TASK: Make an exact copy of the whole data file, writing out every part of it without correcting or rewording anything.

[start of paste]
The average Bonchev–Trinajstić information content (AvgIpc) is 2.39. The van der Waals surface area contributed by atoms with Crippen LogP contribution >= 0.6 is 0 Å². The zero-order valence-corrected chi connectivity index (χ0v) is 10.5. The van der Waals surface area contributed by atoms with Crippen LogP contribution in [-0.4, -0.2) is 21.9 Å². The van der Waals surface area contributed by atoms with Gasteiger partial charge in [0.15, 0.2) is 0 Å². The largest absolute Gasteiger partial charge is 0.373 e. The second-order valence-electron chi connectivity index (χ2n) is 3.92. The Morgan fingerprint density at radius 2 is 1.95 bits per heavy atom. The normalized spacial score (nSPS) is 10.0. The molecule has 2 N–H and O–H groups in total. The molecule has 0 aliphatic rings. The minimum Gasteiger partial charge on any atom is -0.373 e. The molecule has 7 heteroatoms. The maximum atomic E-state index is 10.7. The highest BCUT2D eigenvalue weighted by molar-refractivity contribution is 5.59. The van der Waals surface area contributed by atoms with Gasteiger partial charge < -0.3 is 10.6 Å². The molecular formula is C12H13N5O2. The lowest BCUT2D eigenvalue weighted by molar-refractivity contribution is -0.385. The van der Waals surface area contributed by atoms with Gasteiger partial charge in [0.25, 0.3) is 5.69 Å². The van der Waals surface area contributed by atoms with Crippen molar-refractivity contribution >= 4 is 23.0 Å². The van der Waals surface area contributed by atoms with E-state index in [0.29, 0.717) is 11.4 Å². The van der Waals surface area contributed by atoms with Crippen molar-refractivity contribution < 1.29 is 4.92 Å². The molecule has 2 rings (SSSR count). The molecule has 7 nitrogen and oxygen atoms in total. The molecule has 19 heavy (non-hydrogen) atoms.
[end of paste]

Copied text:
The average Bonchev–Trinajstić information content (AvgIpc) is 2.39. The van der Waals surface area contributed by atoms with Crippen LogP contribution >= 0.6 is 0 Å². The zero-order valence-corrected chi connectivity index (χ0v) is 10.5. The van der Waals surface area contributed by atoms with Crippen LogP contribution in [-0.4, -0.2) is 21.9 Å². The van der Waals surface area contributed by atoms with Gasteiger partial charge in [0.15, 0.2) is 0 Å². The largest absolute Gasteiger partial charge is 0.373 e. The second-order valence-electron chi connectivity index (χ2n) is 3.92. The Morgan fingerprint density at radius 2 is 1.95 bits per heavy atom. The normalized spacial score (nSPS) is 10.0. The molecule has 2 N–H and O–H groups in total. The molecule has 0 aliphatic rings. The minimum Gasteiger partial charge on any atom is -0.373 e. The molecule has 7 heteroatoms. The maximum atomic E-state index is 10.7. The highest BCUT2D eigenvalue weighted by molar-refractivity contribution is 5.59. The van der Waals surface area contributed by atoms with Gasteiger partial charge < -0.3 is 10.6 Å². The molecular formula is C12H13N5O2. The lowest BCUT2D eigenvalue weighted by molar-refractivity contribution is -0.385. The van der Waals surface area contributed by atoms with Gasteiger partial charge in [0.25, 0.3) is 5.69 Å². The van der Waals surface area contributed by atoms with Crippen molar-refractivity contribution >= 4 is 23.0 Å². The van der Waals surface area contributed by atoms with E-state index in [0.29, 0.717) is 11.4 Å². The van der Waals surface area contributed by atoms with Crippen molar-refractivity contribution < 1.29 is 4.92 Å². The molecule has 2 rings (SSSR count). The molecule has 7 nitrogen and oxygen atoms in total. The molecule has 19 heavy (non-hydrogen) atoms.